# Difference of convexity and strict convexity

I know what is a function convex and what is a strict convex function. But I was wondering what is concretely the difference, haw can we differentiate both on a graph ? For example, I know that a convex function is always upper that any tangent, i.e. $f(x)\geq f(y)+f'(y)(x-y)$ for all $x$ and all $y$. I unfortunately don't thing that it make sense to says that it's strictly upper it's tangent since for $x=y$ we always have $f(x)=f(y)+f'(y)(x-y)$. So, is there a way to distinguish convexity and strict convexity just by watching the graph of a function ? And if yes, how ? What can be the specific characteristic of a strict convex function that a convex function doesn't have ? (despite the strict inequality at the definition).

• geometrically, if it's strictly convex, it cannot have line segments on its graph, so in a sense it always "bends". While, if you do away the "strict", then the function may become linear at some part of its domain.
– Hayk
May 14, 2018 at 8:43

A function $f: \mathbb{R} \to \mathbb{R}$ is convex if for all $x,y \in \mathbb{R}$ and for all $\lambda \in (0,1)$ the following holds: $$f(\lambda x +(1-\lambda)y) \leq \lambda f(x) +(1-\lambda) f(y)$$

Geometrically this means that the line through two points $f(x)$ and $f(y)$ on the graph is always above the graph between $x$ and $y$.

We say that $f$ is strictly convex if the above inequality holds strictly, i.e. $$f(\lambda x +(1-\lambda)y) < \lambda f(x) +(1-\lambda) f(y)$$

For example, the blue function in the graph below is defined as $$f(x)=\begin{cases}-x-4, \text{ if } x\leq-4\\ 0, \text{ if } -4<x<4\\ x-4, \text{ if } x\geq 4\\ \end{cases}$$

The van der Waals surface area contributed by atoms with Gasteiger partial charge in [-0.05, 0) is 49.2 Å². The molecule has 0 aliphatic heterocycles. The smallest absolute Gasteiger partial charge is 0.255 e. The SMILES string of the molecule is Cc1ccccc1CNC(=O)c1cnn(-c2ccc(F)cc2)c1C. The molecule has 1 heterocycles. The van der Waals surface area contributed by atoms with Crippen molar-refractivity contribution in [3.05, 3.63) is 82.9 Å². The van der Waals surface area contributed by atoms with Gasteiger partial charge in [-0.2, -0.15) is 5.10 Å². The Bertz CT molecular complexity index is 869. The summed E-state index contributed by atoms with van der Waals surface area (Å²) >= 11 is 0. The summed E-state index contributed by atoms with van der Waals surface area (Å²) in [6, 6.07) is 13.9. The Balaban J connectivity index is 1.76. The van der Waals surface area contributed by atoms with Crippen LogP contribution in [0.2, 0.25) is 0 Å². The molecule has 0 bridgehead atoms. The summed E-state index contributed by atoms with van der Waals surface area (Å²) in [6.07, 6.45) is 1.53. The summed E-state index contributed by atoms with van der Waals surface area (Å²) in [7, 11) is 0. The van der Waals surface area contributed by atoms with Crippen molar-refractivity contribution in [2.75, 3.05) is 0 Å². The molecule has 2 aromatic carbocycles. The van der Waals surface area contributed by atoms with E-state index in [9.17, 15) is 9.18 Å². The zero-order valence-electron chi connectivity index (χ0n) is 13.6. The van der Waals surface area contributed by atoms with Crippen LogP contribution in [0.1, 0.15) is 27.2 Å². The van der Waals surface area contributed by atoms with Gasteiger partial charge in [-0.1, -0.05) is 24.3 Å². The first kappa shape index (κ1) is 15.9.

So, $f$ is convex because the first inequality above holds. However it is not strictly convex because for $x=-2$ and $y=2$ the inequality does not hold strictly.

However, $g(x)=x^2$ is strictly convex, for example.

Every strictly convex function is also convex. The opposite is not necessarily true as the above example of $f(x)$ has shown. A strictly convex function will always take a unique minimum. For a convex function which is not strictly convex the minimum needs not to be unique. For example, $f(x)$ above takes its minimum everywhere between -4 and 4. Hence, the minimum is not unique. For $g(x)=x^2$, however, there is only one unique minimum at $x=0$.

"A strictly convex function will always take a unique minimum." The function $$x\mapsto e^x$$ on the real numbers is strictly convex but has no local or global minimizer. In fact, a strictly convex function defined (of course) on a convex set has at most one global minimizer, and the only local minimizer or stationary point (if the function is differentiable) is in fact the global minimizer if it exists.

• Why the function need to be defined on a convex set? Dec 18, 2022 at 11:32
• The definition of a convex function involves points that are convex combinations of other points. Therefore, the definition of a convex function requires that the domain be convex. Any book or paper that omits this assumption is perhaps relying on the reader to infer that the domain is necessarily convex. In careful writing of mathematics, it is often helpful to the reader to explicitly state this assumption rather than require that the reader infer it. I hope this is helpful. Apr 1 at 19:20